Wednesday, July 30, 2008


There's reason for joy when the governor calls just before they put the needle in your arm, but how are you supposed to feel if the plunger on the syringe is halfway down when that phone rings? That's kind of what's happening with Tiger Stadium right now. A month after bulldozers starting carving out the old ballpark's heart, a tentative deal is in place giving the preservationists more time to to try and figure out how to save at least a portion of it:
After about two hours of haggling between preservationists and the Detroit Economic Growth Corp, Council President Kenneth Cockrel Jr. sent both groups into a private room and asked them to work something out. The result was a new agreement in which preservationists must create escrow accounts of $300,000 and $69,000 by Aug. 8, when the issue will be brought back to council.

The Old Tiger Stadium Conservancy, a preservation group, also must get complete funding for a museum in place by March 1, 2009, under the agreement. The amount needed is about $15.6 million. The plan includes preserving the baseball diamond and 3,000 seats, and building a museum.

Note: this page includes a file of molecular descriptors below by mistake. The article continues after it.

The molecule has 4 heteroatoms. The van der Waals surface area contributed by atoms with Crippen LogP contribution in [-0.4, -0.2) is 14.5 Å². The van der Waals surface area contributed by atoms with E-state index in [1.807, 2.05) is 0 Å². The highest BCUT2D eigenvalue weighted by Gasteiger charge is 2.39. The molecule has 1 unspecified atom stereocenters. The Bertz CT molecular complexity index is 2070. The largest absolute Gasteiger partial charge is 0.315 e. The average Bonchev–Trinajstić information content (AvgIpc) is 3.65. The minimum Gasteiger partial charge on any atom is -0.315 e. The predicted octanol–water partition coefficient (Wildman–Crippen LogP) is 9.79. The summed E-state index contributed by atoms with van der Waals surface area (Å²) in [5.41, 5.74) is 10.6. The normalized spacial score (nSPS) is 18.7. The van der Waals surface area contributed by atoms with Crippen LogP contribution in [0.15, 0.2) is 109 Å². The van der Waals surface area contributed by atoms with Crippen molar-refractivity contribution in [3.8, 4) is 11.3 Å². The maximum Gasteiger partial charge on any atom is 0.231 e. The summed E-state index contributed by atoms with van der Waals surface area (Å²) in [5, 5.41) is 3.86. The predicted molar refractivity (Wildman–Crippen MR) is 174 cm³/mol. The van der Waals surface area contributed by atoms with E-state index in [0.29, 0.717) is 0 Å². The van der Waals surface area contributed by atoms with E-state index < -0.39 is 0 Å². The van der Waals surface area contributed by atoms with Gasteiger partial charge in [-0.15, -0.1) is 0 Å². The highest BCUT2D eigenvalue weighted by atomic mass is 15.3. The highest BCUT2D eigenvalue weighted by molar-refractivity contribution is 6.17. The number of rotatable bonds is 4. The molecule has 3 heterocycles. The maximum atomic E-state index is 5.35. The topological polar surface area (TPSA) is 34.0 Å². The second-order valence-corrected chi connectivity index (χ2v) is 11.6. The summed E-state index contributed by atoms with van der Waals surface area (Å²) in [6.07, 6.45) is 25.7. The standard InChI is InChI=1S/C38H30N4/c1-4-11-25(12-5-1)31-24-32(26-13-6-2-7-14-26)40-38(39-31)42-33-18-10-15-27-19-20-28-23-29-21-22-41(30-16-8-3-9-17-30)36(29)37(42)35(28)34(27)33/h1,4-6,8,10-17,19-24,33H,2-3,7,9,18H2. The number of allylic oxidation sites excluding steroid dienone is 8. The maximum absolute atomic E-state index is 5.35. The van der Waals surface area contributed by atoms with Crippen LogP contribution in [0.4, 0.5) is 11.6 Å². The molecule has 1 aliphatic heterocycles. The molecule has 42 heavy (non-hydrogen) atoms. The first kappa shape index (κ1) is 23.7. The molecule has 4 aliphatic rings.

I suppose that's better than nothing, but of the fact remains that the Conservancy had all kinds of time to get that money together in the first place, but never did. Will they pull it off this time? Maybe. The images of a half-gutted Stadium may spur new donations that the mere fears of bulldozers could not for the past couple of years, but there are obviously no guarantees.

And if they don't? The longest disembowelment in recorded history will continue next spring.

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